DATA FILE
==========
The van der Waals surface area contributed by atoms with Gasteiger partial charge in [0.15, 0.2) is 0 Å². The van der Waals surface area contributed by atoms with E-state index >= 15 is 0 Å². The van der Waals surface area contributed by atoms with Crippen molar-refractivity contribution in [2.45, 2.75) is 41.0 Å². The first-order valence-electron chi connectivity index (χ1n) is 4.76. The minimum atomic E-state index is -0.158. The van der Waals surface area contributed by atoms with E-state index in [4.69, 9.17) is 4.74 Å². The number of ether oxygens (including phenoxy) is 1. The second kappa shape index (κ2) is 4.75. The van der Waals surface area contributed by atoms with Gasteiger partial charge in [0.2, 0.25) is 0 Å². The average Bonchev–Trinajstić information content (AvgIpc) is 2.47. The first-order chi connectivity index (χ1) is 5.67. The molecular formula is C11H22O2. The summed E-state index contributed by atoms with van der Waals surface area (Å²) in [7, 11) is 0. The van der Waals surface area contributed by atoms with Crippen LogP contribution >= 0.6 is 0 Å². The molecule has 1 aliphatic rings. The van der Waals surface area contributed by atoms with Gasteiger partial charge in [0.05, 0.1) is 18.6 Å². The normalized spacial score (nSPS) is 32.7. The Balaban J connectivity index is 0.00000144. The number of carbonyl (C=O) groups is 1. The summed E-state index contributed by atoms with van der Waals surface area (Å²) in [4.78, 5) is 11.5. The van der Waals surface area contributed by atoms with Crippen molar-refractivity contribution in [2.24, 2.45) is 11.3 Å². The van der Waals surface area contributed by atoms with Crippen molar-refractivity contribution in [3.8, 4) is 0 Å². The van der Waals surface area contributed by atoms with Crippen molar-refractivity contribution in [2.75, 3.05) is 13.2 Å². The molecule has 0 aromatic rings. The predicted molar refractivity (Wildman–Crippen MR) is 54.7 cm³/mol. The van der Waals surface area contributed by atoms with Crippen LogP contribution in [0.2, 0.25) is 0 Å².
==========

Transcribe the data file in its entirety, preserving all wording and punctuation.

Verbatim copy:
The van der Waals surface area contributed by atoms with Gasteiger partial charge in [0.15, 0.2) is 0 Å². The van der Waals surface area contributed by atoms with E-state index >= 15 is 0 Å². The van der Waals surface area contributed by atoms with Crippen molar-refractivity contribution in [2.45, 2.75) is 41.0 Å². The first-order valence-electron chi connectivity index (χ1n) is 4.76. The minimum atomic E-state index is -0.158. The van der Waals surface area contributed by atoms with E-state index in [4.69, 9.17) is 4.74 Å². The number of ether oxygens (including phenoxy) is 1. The second kappa shape index (κ2) is 4.75. The van der Waals surface area contributed by atoms with Gasteiger partial charge in [0.2, 0.25) is 0 Å². The average Bonchev–Trinajstić information content (AvgIpc) is 2.47. The first-order chi connectivity index (χ1) is 5.67. The molecular formula is C11H22O2. The summed E-state index contributed by atoms with van der Waals surface area (Å²) in [7, 11) is 0. The van der Waals surface area contributed by atoms with Crippen LogP contribution >= 0.6 is 0 Å². The molecule has 1 aliphatic rings. The van der Waals surface area contributed by atoms with Gasteiger partial charge in [0.05, 0.1) is 18.6 Å². The normalized spacial score (nSPS) is 32.7. The Balaban J connectivity index is 0.00000144. The number of carbonyl (C=O) groups is 1. The summed E-state index contributed by atoms with van der Waals surface area (Å²) in [4.78, 5) is 11.5. The van der Waals surface area contributed by atoms with Crippen molar-refractivity contribution in [2.24, 2.45) is 11.3 Å². The van der Waals surface area contributed by atoms with Crippen molar-refractivity contribution in [3.8, 4) is 0 Å². The van der Waals surface area contributed by atoms with Crippen molar-refractivity contribution in [2.75, 3.05) is 13.2 Å². The molecule has 0 aromatic rings. The predicted molar refractivity (Wildman–Crippen MR) is 54.7 cm³/mol. The van der Waals surface area contributed by atoms with Crippen LogP contribution in [0.2, 0.25) is 0 Å².